Traditional Tlingit culture is filled with spiritual presence and powers that exist within and beyond direct experience.
That’s according to University of Alaska Anchorage Anthropology Professor Steve Langdon.
He spoke Tuesday about Tlingit spiritual connections and obligations. It was the first of five Native spirituality programs sponsored by the Juneau-based Sealaska Heritage Institute as part of Native American Heritage Month.
Here, he uses a traditional salmon story to illustrate different dimensions of the beliefs.
That was an excerpt from a lecture on Tlingit spiritual connections and obligations given by University of Alaska Anchorage Anthropology Professor Steve Langdon.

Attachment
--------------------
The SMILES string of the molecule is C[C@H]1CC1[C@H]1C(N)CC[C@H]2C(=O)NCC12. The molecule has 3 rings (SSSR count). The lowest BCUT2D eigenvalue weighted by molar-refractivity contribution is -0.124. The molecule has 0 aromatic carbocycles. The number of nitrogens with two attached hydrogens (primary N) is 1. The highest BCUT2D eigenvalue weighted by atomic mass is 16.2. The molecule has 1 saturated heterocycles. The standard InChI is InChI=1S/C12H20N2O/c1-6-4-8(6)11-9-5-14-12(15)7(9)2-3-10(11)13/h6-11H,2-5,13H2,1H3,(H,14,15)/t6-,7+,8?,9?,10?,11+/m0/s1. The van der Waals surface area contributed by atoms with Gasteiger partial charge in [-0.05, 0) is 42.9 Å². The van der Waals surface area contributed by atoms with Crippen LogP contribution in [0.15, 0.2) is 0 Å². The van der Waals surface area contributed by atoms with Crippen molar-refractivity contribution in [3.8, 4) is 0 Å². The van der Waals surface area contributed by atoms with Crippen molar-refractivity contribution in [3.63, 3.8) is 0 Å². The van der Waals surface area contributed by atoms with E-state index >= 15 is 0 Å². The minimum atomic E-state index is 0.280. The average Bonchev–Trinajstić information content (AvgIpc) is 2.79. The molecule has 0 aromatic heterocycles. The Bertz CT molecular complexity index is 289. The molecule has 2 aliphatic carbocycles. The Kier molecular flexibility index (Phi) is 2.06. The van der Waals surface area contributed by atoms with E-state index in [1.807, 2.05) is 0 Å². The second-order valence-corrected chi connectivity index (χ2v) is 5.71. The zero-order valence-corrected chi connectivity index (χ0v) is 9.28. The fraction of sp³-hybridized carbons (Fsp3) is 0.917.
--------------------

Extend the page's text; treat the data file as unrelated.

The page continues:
He spoke Tuesday (this week) in the first of five programs on Native spirituality sponsored by the Sealaska Heritage Institute during Native American Heritage Month.
You can hear the entire presentation here:
- The city thinks Hecla's Greens Creek mine may be responsible. The mine says its discharges in the area meet state requirements.
- Sarah Erkmann, external affairs manager for the Alaska Oil and Gas Association trade group, said the tax amounts to “punishing” oil companies.
- The Tourism Industry Association of the Yukon canceled its annual convention slated to be held in Haines, mainly due to the weak Canadian dollar.
- For now, traffic in Gastineau Channel will not be restricted, but Hilbert said they will likely establish a no-wake zone during the actual salvage operation.